Background: The topic of labeling food products containing genetically modified ingredients (GMOs) has become increasingly heated. 2014 saw hotly contested (and expensive) labeling initiatives at the local and state levels, and discussions occurred in congress.

Demand for GMO-free products is growing, and that has led to a shift toward voluntary labeling efforts. Different manufacturers, organizations and agencies issue seals or stamps that “verify” that products are GMO-free. However, the standards used for verification are not uniform. Confusion abounds.

The story: The New York Times Stephanie Strom has written a terrific and comprehensive overview piece that alleviates much of the confusion surrounding GMO labeling. There’s even an interactive quiz included with the article.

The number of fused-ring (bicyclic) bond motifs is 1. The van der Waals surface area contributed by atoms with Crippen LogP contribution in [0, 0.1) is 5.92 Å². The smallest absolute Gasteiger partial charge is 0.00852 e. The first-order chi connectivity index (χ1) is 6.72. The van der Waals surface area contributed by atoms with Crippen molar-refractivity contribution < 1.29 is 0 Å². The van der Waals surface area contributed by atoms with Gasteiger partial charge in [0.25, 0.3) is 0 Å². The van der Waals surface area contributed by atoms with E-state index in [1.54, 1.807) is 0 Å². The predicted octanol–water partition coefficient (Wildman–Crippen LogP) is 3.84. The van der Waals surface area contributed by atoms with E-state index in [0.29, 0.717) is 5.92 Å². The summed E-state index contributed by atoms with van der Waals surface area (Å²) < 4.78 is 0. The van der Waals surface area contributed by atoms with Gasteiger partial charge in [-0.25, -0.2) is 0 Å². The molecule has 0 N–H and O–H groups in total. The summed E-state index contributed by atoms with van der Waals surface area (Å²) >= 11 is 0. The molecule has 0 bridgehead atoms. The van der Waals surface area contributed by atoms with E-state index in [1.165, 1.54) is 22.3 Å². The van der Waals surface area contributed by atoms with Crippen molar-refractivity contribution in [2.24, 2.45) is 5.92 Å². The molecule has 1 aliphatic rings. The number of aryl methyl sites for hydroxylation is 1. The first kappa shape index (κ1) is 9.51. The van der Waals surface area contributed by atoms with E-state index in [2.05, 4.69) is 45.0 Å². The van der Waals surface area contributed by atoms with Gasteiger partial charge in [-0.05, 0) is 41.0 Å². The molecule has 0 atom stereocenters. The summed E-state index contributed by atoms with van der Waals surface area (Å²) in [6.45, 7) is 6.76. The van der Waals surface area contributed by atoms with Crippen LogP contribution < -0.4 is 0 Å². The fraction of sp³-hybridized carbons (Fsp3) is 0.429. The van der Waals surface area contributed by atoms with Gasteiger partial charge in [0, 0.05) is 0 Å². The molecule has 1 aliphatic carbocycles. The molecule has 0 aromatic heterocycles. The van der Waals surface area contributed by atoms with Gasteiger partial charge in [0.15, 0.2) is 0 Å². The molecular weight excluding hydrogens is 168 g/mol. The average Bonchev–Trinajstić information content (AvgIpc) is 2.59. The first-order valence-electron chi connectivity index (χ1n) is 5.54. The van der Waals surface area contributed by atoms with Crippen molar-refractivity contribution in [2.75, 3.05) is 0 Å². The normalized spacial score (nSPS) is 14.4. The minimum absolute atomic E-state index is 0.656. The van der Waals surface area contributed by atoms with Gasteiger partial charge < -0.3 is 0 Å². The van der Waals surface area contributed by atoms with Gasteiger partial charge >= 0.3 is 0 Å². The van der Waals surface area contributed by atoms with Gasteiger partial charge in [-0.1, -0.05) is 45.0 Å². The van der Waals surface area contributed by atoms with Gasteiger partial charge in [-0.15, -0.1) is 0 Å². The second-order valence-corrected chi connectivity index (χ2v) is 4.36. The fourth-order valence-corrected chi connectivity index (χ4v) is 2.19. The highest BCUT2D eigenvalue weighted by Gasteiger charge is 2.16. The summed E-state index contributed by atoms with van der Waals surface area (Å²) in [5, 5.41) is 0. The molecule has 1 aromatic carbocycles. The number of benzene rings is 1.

While the labeling situation is confusing, consumers are clear on a couple of things: they want labeled products, and they indicate they are willing to pay more for foods with labels indicating products are GMO-free.

Per the New York Times:

“…in poll after poll, consumers have overwhelmingly said they want labels on foods that contain genetically modified ingredients. Most recently, 66 percent of respondents to an Associated Press-GfK poll last month said they wanted foods containing genetically modified ingredients to be labeled. Only 7 percent did not want such labeling.”

A must-read piece.